Tuesday, January 12, 2021

Adapting a lackluster design into something useful: Nitto saddlebag QR

So for those of you who've been following along, the Burley Travoy has turned out to be a great choice for downsizing to a smaller trailer. Since posting my review last week, I've since obtained a closeout-priced upper classic bag to complete my set; and I scored a rainfly for an 80L backpack that should fit the trailer just fine.

The one hangup was my desire to keep my Carradice Camper Saddlebag on the back of my A-R for when I'm not towing the trailer (which is most of the time), without having to change the mini-rack that serves as a support for the bag. I went ahead and bit the bullet on a Nitto Saddlebag Grip (R50),  hoping to be able to use it with my Brooks Flyer saddle. The Fluer is the same size and shape on top as the B-17, but it has springs, which makes it great for riding a more upright position.
Sadly, Nitto didn't design their QR to work with coil springs, so I had to create a workaround to make it fit on my saddle.

First, I mounted the QR unit on the horizontal coil springs. This worked, though it required me to add a layer of tape to the spring under the QR clamps. However, the coil spring is narrower than the saddle rails the unit was meant to clamp onto, so when I put the bag onto the QR unit, it made the whole unit rotate downward past level -- not what I wanted.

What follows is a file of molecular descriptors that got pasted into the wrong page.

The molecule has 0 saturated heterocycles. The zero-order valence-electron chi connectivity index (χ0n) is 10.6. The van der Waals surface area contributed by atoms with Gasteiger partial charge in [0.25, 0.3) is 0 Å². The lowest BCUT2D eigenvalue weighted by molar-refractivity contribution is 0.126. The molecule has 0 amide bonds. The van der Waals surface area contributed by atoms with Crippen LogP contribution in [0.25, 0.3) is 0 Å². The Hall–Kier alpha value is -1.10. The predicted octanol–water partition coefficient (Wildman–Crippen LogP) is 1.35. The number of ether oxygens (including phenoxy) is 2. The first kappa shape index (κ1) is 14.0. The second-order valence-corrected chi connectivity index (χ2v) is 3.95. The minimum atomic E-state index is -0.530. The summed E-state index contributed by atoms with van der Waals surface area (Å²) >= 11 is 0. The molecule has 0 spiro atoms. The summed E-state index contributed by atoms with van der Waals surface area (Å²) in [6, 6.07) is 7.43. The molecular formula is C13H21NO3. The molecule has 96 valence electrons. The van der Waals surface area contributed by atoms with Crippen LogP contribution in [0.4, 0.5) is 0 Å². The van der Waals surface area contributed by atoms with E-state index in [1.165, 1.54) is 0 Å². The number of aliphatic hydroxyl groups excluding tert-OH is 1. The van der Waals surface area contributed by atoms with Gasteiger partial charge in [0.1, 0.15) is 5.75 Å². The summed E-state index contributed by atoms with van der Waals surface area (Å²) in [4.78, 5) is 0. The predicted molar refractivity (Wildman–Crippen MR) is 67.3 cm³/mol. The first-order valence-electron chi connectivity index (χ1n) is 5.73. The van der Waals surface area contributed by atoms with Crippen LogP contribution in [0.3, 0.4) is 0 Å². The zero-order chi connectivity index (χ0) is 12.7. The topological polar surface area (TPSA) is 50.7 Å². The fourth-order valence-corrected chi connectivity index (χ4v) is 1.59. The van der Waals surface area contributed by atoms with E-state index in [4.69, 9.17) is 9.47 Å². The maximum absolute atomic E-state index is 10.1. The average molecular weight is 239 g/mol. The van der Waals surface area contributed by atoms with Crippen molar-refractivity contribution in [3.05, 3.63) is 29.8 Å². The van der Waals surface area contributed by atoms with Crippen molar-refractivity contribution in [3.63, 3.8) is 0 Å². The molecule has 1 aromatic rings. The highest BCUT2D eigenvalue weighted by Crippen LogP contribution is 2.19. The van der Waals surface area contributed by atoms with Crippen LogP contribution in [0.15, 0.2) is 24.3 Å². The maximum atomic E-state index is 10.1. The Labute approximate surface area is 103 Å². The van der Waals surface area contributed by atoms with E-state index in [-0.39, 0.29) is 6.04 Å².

So, without applying more clamp pressure to the narrower coils, I had to come up with some kind of "stop" to keep the bracket from rotating too far down.

First, I rooted around in my junk drawer, and came up with some old bus tokens. I have a couple from Septa (PHilly) and a bunch from Marta (Atlanta). The Marta tokens are copper, meaning the metakl is softer and easier to shape. (Like most transit systems, Septa and Marta discontinued use of metal tokens decads ago in favor of a plastic fare cards.)

Then, I looked at the configuration of the springs and decided that I needed to somehow attach the coins horizontally on top of the next coil down from where I'd clamped the QR rack.
To make the attachment firm, I'd need to use a zip-tie.
I notched the copper tokens to hold the zip-tie in place.

Once I'd notched the tokens, they could be zip-tied on top of the next coil below the bracket; the idea was that when the bracket began to rotate down under load, the copper tokens would stop the rotation and hopefully not put too much stress on the steel coils.

I'd originally thought of using shellacked cork wedges, but they needed to be thicker than there was space for. So I used copper bus tokens and placed a small patch of soft leather under each to provide some padding between the token and the coil.

Once the zip-tie was trimmed, everything sort of fell into place. Literally.
I think the only change I might still make at this point is to swap in a fatter zip-tie, because these little zip-ties are so skinny that the weight of the bag pushing down the clamp on top could break it. But for now, it's about where I want it to be.

It's not elegant, but I think it will hold.
And frankly, Nitto's design wasn't terribly elegant if it could be used for both kinds of Brooks saddle.
So I'll let it be for now. Next time I want to tow my Travoy trailer, I can just open the Q/R, pull the bag off and either leave it home or bring it along in the Travoy if the load isn't big.

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